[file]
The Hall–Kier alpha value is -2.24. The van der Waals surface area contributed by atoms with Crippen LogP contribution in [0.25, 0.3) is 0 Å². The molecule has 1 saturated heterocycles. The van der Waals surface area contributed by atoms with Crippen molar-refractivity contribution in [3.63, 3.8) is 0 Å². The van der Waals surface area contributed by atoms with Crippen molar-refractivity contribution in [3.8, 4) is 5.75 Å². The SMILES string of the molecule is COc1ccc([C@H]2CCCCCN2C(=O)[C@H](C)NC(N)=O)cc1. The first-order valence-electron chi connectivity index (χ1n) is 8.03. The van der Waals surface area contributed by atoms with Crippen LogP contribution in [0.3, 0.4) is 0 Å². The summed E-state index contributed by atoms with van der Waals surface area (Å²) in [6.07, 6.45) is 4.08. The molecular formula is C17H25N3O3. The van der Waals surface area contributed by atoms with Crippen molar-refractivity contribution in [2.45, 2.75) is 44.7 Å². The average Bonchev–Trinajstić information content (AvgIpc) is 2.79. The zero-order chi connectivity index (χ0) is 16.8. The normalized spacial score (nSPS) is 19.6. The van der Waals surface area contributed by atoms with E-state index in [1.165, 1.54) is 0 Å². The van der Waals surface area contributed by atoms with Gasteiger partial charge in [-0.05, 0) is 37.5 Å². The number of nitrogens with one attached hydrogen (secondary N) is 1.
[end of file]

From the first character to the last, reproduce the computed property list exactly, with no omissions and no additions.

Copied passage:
The Hall–Kier alpha value is -2.24. The van der Waals surface area contributed by atoms with Crippen LogP contribution in [0.25, 0.3) is 0 Å². The molecule has 1 saturated heterocycles. The van der Waals surface area contributed by atoms with Crippen molar-refractivity contribution in [3.63, 3.8) is 0 Å². The van der Waals surface area contributed by atoms with Crippen molar-refractivity contribution in [3.8, 4) is 5.75 Å². The SMILES string of the molecule is COc1ccc([C@H]2CCCCCN2C(=O)[C@H](C)NC(N)=O)cc1. The first-order valence-electron chi connectivity index (χ1n) is 8.03. The van der Waals surface area contributed by atoms with Crippen LogP contribution in [0.3, 0.4) is 0 Å². The summed E-state index contributed by atoms with van der Waals surface area (Å²) in [6.07, 6.45) is 4.08. The molecular formula is C17H25N3O3. The van der Waals surface area contributed by atoms with Crippen molar-refractivity contribution in [2.45, 2.75) is 44.7 Å². The average Bonchev–Trinajstić information content (AvgIpc) is 2.79. The zero-order chi connectivity index (χ0) is 16.8. The normalized spacial score (nSPS) is 19.6. The van der Waals surface area contributed by atoms with E-state index in [1.165, 1.54) is 0 Å². The van der Waals surface area contributed by atoms with Gasteiger partial charge in [-0.05, 0) is 37.5 Å². The number of nitrogens with one attached hydrogen (secondary N) is 1.